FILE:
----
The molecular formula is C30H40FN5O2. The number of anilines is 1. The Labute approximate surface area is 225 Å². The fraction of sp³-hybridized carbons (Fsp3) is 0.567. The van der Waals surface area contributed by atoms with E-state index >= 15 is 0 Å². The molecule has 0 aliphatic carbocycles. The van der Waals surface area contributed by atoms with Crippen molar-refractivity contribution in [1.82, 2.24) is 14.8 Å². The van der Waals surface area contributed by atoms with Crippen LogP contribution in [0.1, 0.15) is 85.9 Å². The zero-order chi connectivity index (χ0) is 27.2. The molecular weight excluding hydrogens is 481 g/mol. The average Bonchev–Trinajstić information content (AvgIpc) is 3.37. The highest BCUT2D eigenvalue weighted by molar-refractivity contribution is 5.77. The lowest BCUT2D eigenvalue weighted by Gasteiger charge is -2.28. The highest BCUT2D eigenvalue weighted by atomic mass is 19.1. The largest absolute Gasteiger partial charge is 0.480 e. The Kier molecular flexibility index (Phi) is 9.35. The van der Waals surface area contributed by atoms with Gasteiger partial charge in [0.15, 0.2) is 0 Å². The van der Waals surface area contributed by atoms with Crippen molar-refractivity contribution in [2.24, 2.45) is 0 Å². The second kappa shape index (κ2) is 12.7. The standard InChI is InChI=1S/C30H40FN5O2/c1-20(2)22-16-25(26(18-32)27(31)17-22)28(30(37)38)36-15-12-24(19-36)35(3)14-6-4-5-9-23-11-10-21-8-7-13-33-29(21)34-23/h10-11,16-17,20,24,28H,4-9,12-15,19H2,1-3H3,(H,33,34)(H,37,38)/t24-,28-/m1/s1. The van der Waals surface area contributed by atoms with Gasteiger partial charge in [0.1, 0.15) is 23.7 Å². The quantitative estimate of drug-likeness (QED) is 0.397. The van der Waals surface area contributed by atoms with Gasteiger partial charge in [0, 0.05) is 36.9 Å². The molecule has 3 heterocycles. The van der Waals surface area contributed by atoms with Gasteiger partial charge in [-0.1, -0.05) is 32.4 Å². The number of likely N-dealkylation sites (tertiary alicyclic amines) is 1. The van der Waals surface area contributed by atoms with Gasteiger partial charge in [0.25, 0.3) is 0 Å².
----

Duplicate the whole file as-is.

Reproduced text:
The molecular formula is C30H40FN5O2. The number of anilines is 1. The Labute approximate surface area is 225 Å². The fraction of sp³-hybridized carbons (Fsp3) is 0.567. The van der Waals surface area contributed by atoms with E-state index >= 15 is 0 Å². The molecule has 0 aliphatic carbocycles. The van der Waals surface area contributed by atoms with Crippen molar-refractivity contribution in [1.82, 2.24) is 14.8 Å². The van der Waals surface area contributed by atoms with Crippen LogP contribution in [0.1, 0.15) is 85.9 Å². The zero-order chi connectivity index (χ0) is 27.2. The molecular weight excluding hydrogens is 481 g/mol. The average Bonchev–Trinajstić information content (AvgIpc) is 3.37. The highest BCUT2D eigenvalue weighted by molar-refractivity contribution is 5.77. The lowest BCUT2D eigenvalue weighted by Gasteiger charge is -2.28. The highest BCUT2D eigenvalue weighted by atomic mass is 19.1. The largest absolute Gasteiger partial charge is 0.480 e. The Kier molecular flexibility index (Phi) is 9.35. The van der Waals surface area contributed by atoms with Gasteiger partial charge in [0.15, 0.2) is 0 Å². The van der Waals surface area contributed by atoms with Crippen molar-refractivity contribution in [2.24, 2.45) is 0 Å². The second kappa shape index (κ2) is 12.7. The standard InChI is InChI=1S/C30H40FN5O2/c1-20(2)22-16-25(26(18-32)27(31)17-22)28(30(37)38)36-15-12-24(19-36)35(3)14-6-4-5-9-23-11-10-21-8-7-13-33-29(21)34-23/h10-11,16-17,20,24,28H,4-9,12-15,19H2,1-3H3,(H,33,34)(H,37,38)/t24-,28-/m1/s1. The van der Waals surface area contributed by atoms with Gasteiger partial charge in [0.1, 0.15) is 23.7 Å². The quantitative estimate of drug-likeness (QED) is 0.397. The van der Waals surface area contributed by atoms with Gasteiger partial charge in [0, 0.05) is 36.9 Å². The molecule has 3 heterocycles. The van der Waals surface area contributed by atoms with Gasteiger partial charge in [-0.1, -0.05) is 32.4 Å². The number of likely N-dealkylation sites (tertiary alicyclic amines) is 1. The van der Waals surface area contributed by atoms with Gasteiger partial charge in [0.25, 0.3) is 0 Å².